Every now and then we get a comment on one of our posts that we want to make sure everyone sees. This past Thursday, when we published Measuring the Text Complexity of Poems, Collette Marie Bennett (fellow blogger at Used Books in Class) shared this response with us:
I think being driven by the Common Core to measure poetry text complexity is as ridiculous as the poet Billy Collins suggested below in his poem “Introduction To Poetry”
I ask them to take a poem
and hold it up to the light
like a color slide
or press an ear against its hive.
I say drop a mouse into a poem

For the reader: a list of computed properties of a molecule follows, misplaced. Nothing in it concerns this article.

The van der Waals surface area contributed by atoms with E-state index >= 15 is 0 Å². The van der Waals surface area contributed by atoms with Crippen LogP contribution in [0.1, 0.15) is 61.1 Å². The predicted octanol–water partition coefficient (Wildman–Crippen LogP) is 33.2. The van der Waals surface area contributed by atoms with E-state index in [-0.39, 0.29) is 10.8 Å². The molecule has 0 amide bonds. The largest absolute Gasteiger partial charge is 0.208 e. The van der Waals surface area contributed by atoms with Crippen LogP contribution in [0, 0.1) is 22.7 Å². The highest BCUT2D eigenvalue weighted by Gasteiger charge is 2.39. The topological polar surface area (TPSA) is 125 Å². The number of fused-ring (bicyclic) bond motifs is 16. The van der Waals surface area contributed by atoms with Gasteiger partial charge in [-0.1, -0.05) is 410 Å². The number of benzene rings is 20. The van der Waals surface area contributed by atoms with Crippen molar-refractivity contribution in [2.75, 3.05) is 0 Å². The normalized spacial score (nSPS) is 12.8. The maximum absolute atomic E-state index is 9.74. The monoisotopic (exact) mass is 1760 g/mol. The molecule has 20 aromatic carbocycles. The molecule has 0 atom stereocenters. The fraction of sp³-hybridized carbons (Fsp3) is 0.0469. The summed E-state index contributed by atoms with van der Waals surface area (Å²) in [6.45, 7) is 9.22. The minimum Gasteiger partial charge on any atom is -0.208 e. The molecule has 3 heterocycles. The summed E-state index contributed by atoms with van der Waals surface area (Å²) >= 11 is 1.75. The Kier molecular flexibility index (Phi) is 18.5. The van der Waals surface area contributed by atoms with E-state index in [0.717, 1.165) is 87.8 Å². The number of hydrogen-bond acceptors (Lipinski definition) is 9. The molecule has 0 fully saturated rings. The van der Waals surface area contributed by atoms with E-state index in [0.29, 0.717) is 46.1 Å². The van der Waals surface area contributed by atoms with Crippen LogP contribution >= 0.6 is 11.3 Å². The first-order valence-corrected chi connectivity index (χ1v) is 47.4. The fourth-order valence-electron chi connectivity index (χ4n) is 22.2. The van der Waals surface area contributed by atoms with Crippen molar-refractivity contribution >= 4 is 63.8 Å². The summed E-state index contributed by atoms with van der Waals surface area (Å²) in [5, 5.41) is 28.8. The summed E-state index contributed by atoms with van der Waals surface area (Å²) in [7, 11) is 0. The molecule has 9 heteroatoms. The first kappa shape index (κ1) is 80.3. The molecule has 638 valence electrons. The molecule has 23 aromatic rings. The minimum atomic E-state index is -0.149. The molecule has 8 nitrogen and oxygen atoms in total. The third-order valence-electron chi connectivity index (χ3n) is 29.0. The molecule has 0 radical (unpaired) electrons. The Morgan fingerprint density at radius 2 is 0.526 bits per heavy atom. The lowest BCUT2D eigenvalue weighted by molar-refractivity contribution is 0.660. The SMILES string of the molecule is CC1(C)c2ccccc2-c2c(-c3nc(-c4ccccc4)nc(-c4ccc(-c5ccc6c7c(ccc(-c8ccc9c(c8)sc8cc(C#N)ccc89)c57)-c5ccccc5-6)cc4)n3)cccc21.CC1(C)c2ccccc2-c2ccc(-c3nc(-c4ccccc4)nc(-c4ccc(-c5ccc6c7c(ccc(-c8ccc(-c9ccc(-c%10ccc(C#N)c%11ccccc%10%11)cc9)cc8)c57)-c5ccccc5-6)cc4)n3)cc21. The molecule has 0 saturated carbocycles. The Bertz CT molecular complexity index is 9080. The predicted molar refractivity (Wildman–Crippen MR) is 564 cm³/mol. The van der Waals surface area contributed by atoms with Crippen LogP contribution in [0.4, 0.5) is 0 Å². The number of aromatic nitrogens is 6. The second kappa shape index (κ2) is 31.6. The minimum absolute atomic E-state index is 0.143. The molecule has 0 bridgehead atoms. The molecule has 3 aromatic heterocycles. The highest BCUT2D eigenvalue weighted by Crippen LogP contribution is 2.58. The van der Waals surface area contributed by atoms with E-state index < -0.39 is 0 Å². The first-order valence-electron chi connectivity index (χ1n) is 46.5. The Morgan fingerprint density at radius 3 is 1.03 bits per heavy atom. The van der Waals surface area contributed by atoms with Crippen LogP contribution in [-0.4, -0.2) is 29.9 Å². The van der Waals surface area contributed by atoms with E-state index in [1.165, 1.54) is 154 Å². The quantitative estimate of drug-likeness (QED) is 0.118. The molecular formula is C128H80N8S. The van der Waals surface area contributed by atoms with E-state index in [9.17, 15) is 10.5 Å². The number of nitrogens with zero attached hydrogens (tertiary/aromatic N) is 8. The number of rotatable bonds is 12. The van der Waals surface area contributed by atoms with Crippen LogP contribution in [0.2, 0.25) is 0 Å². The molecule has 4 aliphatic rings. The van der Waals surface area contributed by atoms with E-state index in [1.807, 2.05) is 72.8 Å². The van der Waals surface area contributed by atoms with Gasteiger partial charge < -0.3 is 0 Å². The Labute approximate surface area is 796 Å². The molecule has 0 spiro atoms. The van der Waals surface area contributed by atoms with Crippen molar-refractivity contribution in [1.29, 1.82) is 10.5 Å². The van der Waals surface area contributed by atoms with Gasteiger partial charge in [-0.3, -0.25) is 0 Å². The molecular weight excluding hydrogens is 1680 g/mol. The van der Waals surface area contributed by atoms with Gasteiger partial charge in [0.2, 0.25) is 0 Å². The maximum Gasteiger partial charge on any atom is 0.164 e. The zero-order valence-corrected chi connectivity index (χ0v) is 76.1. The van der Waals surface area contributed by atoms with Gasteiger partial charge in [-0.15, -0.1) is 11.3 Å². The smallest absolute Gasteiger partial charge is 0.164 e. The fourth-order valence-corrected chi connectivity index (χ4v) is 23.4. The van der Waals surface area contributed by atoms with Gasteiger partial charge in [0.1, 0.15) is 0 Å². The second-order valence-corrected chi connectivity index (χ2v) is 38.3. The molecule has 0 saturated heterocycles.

and watch him probe his way out,
or walk inside the poem’s room
and feel the walls for a light switch.
I want them to waterski
across the surface of a poem
waving at the author’s name on the shore.
But all they want to do
is tie the poem to a chair with rope
and torture a confession out of it.
They begin beating it with a hose
to find out what it really means.
Poetry should not be subjected to this attempt to classify and label its complexity through rubrics and charts. It would be easier to capture lightning in a bottle.
What we love about Collette’s response is that it is an insightful text-to-text connection that illustrates the ways informational text lends understanding to other texts and makes us all think. Does it get more Common Core than that?